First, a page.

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Jury discounts contrib defense in trucker’s P.I. case (access required)

It was a cold day in December 2008 when Mike Sprinkle backed his tanker truck up to the loading dock at an asphalt plant in Greensboro and, like he had done many times before, climbed a ladder to the top of the truck and guided a pipe into an opening for a refill. An employee of the plant, Hammaker East, told Sprinkle that the pipes were clogged and it would be a short while before the asphalt started flowing. But when the clog was dislodged, the burst of asphalt was so strong it caused the pipe to fly out of the truck, spraying asphalt all over Sprinkle and knocking him to the ground, shattering his knee in the process.

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Real estate lawyers wonder if low rates will resurrect refinancings (access required)

With interest rates at historic lows, homeowners should be rushing to refinance. But that is not happening in North Carolina, real estate lawyers say. Why? According to two large national lenders, a number of factors may be affecting refinancing volume, but the problem may be in part a matter of misperception. Thomas A. Kelly, a spokesman for JPMorgan Chase, said it may be harder for some homeowners to qualify for a refinancing because their income or credit history may have declined. Kelly also cited shrinking home values and tighter documentation and lending standards for the slow refinancing volume.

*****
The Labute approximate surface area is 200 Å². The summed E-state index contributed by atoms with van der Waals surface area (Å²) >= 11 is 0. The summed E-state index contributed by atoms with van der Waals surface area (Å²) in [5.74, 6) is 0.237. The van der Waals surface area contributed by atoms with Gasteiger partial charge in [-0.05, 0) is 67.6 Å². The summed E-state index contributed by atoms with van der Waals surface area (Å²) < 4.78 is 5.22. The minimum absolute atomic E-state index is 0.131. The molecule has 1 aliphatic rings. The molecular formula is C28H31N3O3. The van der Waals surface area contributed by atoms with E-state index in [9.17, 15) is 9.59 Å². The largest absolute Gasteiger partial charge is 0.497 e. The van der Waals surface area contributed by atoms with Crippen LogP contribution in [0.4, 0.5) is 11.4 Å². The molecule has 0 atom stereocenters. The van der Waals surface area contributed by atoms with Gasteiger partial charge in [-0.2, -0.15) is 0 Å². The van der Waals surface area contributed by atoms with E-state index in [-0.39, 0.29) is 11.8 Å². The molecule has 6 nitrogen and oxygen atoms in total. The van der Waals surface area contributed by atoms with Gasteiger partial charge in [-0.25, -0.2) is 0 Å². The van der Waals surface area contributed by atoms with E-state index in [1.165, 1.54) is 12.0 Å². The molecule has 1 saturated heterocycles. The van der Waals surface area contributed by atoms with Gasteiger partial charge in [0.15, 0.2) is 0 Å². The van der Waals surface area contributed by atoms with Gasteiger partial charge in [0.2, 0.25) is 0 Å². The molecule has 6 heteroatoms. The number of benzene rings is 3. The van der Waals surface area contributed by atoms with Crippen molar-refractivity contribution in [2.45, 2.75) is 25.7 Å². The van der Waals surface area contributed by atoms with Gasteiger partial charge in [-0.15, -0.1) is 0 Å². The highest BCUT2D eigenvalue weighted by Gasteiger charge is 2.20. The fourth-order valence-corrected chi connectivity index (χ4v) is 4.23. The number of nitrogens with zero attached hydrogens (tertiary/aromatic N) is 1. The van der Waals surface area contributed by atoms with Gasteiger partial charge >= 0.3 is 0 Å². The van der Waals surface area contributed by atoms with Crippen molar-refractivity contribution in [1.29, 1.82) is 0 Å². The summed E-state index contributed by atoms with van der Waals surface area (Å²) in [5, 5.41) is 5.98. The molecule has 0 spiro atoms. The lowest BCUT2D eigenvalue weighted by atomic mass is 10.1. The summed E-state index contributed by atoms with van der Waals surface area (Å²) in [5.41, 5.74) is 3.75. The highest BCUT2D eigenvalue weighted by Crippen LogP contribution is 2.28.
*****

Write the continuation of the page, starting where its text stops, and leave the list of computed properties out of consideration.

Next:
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Court: ‘Apply’ means apply, get a hearing, get a ruling (access required)

If a client needs a temporary restraining order, get one. If it can't wait until a hearing date, find a judge. "You can find a judge anywhere in the state," said Wilmington attorney Ryal Tayloe of Ward & Smith. "I've heard of stories of judges being called off golf courses and tennis courts to sign an order. I've paid visits to a judge's home to get an order signed." That's what Marlon Goad should have done if he wanted to stop the foreclosure of his Sunset Beach property, the Court of Appeals ruled Dec. 7 in Goad v. Chase Home Finance, LLC.